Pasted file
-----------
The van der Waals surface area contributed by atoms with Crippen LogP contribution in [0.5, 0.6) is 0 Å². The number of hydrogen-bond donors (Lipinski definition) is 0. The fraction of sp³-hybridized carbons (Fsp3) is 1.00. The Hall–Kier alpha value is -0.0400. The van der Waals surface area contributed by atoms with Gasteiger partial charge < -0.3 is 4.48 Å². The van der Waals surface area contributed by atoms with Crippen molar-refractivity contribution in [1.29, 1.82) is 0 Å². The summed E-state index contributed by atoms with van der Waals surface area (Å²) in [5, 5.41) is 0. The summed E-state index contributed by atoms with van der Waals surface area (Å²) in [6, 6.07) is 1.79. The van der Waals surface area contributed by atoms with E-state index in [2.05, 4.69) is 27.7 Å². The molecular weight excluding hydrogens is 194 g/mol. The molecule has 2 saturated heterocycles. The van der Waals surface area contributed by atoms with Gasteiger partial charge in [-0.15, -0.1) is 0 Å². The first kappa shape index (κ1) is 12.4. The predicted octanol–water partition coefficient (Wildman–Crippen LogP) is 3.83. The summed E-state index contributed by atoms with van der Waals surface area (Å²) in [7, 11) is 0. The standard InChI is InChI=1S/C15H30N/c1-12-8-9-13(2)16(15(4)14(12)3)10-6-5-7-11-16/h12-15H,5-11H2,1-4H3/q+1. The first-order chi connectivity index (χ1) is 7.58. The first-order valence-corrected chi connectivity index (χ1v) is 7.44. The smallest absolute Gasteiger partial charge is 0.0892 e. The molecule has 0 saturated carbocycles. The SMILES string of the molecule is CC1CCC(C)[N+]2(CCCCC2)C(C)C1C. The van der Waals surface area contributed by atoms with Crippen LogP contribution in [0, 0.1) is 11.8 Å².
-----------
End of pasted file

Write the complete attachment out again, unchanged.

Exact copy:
The van der Waals surface area contributed by atoms with Crippen LogP contribution in [0.5, 0.6) is 0 Å². The number of hydrogen-bond donors (Lipinski definition) is 0. The fraction of sp³-hybridized carbons (Fsp3) is 1.00. The Hall–Kier alpha value is -0.0400. The van der Waals surface area contributed by atoms with Gasteiger partial charge < -0.3 is 4.48 Å². The van der Waals surface area contributed by atoms with Crippen molar-refractivity contribution in [1.29, 1.82) is 0 Å². The summed E-state index contributed by atoms with van der Waals surface area (Å²) in [5, 5.41) is 0. The summed E-state index contributed by atoms with van der Waals surface area (Å²) in [6, 6.07) is 1.79. The van der Waals surface area contributed by atoms with E-state index in [2.05, 4.69) is 27.7 Å². The molecular weight excluding hydrogens is 194 g/mol. The molecule has 2 saturated heterocycles. The van der Waals surface area contributed by atoms with Gasteiger partial charge in [-0.15, -0.1) is 0 Å². The first kappa shape index (κ1) is 12.4. The predicted octanol–water partition coefficient (Wildman–Crippen LogP) is 3.83. The summed E-state index contributed by atoms with van der Waals surface area (Å²) in [7, 11) is 0. The standard InChI is InChI=1S/C15H30N/c1-12-8-9-13(2)16(15(4)14(12)3)10-6-5-7-11-16/h12-15H,5-11H2,1-4H3/q+1. The first-order chi connectivity index (χ1) is 7.58. The first-order valence-corrected chi connectivity index (χ1v) is 7.44. The smallest absolute Gasteiger partial charge is 0.0892 e. The molecule has 0 saturated carbocycles. The SMILES string of the molecule is CC1CCC(C)[N+]2(CCCCC2)C(C)C1C. The van der Waals surface area contributed by atoms with Crippen LogP contribution in [0, 0.1) is 11.8 Å².